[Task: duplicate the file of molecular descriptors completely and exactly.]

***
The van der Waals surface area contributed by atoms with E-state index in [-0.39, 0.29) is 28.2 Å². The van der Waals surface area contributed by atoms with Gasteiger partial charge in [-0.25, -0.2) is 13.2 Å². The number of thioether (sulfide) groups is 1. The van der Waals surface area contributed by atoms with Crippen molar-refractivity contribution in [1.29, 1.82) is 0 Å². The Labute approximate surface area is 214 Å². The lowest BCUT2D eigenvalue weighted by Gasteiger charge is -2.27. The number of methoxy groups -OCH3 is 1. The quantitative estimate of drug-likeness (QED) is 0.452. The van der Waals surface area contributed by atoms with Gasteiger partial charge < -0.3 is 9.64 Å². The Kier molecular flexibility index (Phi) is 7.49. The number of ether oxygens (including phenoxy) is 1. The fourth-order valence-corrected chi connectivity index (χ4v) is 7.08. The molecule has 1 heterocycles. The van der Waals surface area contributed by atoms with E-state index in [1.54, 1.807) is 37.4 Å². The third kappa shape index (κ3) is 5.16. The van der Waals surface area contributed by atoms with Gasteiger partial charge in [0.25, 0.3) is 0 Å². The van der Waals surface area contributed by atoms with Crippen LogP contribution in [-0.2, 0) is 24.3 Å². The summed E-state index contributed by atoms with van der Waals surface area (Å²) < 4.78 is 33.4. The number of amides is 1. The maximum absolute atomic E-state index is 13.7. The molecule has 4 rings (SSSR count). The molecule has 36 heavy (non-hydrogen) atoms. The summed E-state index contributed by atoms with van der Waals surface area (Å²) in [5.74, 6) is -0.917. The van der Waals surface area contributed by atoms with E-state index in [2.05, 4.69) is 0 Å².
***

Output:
The van der Waals surface area contributed by atoms with E-state index in [-0.39, 0.29) is 28.2 Å². The van der Waals surface area contributed by atoms with Gasteiger partial charge in [-0.25, -0.2) is 13.2 Å². The number of thioether (sulfide) groups is 1. The van der Waals surface area contributed by atoms with Crippen molar-refractivity contribution in [1.29, 1.82) is 0 Å². The Labute approximate surface area is 214 Å². The lowest BCUT2D eigenvalue weighted by Gasteiger charge is -2.27. The number of methoxy groups -OCH3 is 1. The quantitative estimate of drug-likeness (QED) is 0.452. The van der Waals surface area contributed by atoms with Gasteiger partial charge < -0.3 is 9.64 Å². The Kier molecular flexibility index (Phi) is 7.49. The number of ether oxygens (including phenoxy) is 1. The fourth-order valence-corrected chi connectivity index (χ4v) is 7.08. The molecule has 1 heterocycles. The van der Waals surface area contributed by atoms with E-state index in [1.54, 1.807) is 37.4 Å². The third kappa shape index (κ3) is 5.16. The van der Waals surface area contributed by atoms with Gasteiger partial charge in [0.25, 0.3) is 0 Å². The van der Waals surface area contributed by atoms with Crippen LogP contribution in [-0.2, 0) is 24.3 Å². The summed E-state index contributed by atoms with van der Waals surface area (Å²) < 4.78 is 33.4. The number of amides is 1. The maximum absolute atomic E-state index is 13.7. The molecule has 4 rings (SSSR count). The molecule has 36 heavy (non-hydrogen) atoms. The summed E-state index contributed by atoms with van der Waals surface area (Å²) in [5.74, 6) is -0.917. The van der Waals surface area contributed by atoms with E-state index in [2.05, 4.69) is 0 Å².